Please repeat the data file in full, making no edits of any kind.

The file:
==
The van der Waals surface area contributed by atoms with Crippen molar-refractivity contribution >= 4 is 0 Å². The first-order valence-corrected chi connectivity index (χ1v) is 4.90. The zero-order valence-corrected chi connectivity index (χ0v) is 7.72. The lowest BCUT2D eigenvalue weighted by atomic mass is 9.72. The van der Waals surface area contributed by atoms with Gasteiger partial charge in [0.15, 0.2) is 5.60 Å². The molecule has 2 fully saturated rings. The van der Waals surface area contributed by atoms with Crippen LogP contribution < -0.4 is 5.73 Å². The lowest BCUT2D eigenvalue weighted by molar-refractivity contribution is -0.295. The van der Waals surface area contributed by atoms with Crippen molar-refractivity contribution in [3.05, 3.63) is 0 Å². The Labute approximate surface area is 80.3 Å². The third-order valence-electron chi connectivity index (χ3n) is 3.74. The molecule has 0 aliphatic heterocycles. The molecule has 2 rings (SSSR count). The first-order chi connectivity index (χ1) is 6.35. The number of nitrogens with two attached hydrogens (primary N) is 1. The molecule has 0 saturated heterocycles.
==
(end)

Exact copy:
The van der Waals surface area contributed by atoms with Crippen molar-refractivity contribution >= 4 is 0 Å². The first-order valence-corrected chi connectivity index (χ1v) is 4.90. The zero-order valence-corrected chi connectivity index (χ0v) is 7.72. The lowest BCUT2D eigenvalue weighted by atomic mass is 9.72. The van der Waals surface area contributed by atoms with Gasteiger partial charge in [0.15, 0.2) is 5.60 Å². The molecule has 2 fully saturated rings. The van der Waals surface area contributed by atoms with Crippen LogP contribution < -0.4 is 5.73 Å². The lowest BCUT2D eigenvalue weighted by molar-refractivity contribution is -0.295. The van der Waals surface area contributed by atoms with Crippen molar-refractivity contribution in [3.05, 3.63) is 0 Å². The Labute approximate surface area is 80.3 Å². The third-order valence-electron chi connectivity index (χ3n) is 3.74. The molecule has 0 aliphatic heterocycles. The molecule has 2 rings (SSSR count). The first-order chi connectivity index (χ1) is 6.35. The number of nitrogens with two attached hydrogens (primary N) is 1. The molecule has 0 saturated heterocycles.